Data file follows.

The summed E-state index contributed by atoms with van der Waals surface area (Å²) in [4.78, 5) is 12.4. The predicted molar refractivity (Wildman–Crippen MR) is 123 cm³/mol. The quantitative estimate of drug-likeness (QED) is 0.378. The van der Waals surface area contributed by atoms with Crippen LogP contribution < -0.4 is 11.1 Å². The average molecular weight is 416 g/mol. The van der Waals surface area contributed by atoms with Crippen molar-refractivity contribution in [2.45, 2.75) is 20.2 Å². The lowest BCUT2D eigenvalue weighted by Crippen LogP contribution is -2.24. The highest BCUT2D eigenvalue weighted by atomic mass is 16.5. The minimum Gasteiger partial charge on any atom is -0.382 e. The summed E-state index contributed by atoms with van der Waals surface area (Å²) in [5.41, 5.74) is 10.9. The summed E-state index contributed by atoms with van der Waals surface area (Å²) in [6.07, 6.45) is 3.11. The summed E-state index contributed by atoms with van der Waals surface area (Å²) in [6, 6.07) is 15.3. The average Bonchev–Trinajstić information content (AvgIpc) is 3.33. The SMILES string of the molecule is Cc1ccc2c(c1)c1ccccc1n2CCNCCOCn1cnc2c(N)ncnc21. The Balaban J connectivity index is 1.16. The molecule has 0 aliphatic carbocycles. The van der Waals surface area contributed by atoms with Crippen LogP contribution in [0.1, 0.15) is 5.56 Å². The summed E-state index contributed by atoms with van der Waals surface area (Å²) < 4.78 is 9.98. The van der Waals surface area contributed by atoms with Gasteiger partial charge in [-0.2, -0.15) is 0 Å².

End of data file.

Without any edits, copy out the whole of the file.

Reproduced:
The summed E-state index contributed by atoms with van der Waals surface area (Å²) in [4.78, 5) is 12.4. The predicted molar refractivity (Wildman–Crippen MR) is 123 cm³/mol. The quantitative estimate of drug-likeness (QED) is 0.378. The van der Waals surface area contributed by atoms with Crippen LogP contribution < -0.4 is 11.1 Å². The average molecular weight is 416 g/mol. The van der Waals surface area contributed by atoms with Crippen molar-refractivity contribution in [2.45, 2.75) is 20.2 Å². The lowest BCUT2D eigenvalue weighted by Crippen LogP contribution is -2.24. The highest BCUT2D eigenvalue weighted by atomic mass is 16.5. The minimum Gasteiger partial charge on any atom is -0.382 e. The summed E-state index contributed by atoms with van der Waals surface area (Å²) in [5.41, 5.74) is 10.9. The summed E-state index contributed by atoms with van der Waals surface area (Å²) in [6.07, 6.45) is 3.11. The summed E-state index contributed by atoms with van der Waals surface area (Å²) in [6, 6.07) is 15.3. The average Bonchev–Trinajstić information content (AvgIpc) is 3.33. The SMILES string of the molecule is Cc1ccc2c(c1)c1ccccc1n2CCNCCOCn1cnc2c(N)ncnc21. The Balaban J connectivity index is 1.16. The molecule has 0 aliphatic carbocycles. The van der Waals surface area contributed by atoms with Crippen LogP contribution in [0.1, 0.15) is 5.56 Å². The summed E-state index contributed by atoms with van der Waals surface area (Å²) < 4.78 is 9.98. The van der Waals surface area contributed by atoms with Gasteiger partial charge in [-0.2, -0.15) is 0 Å².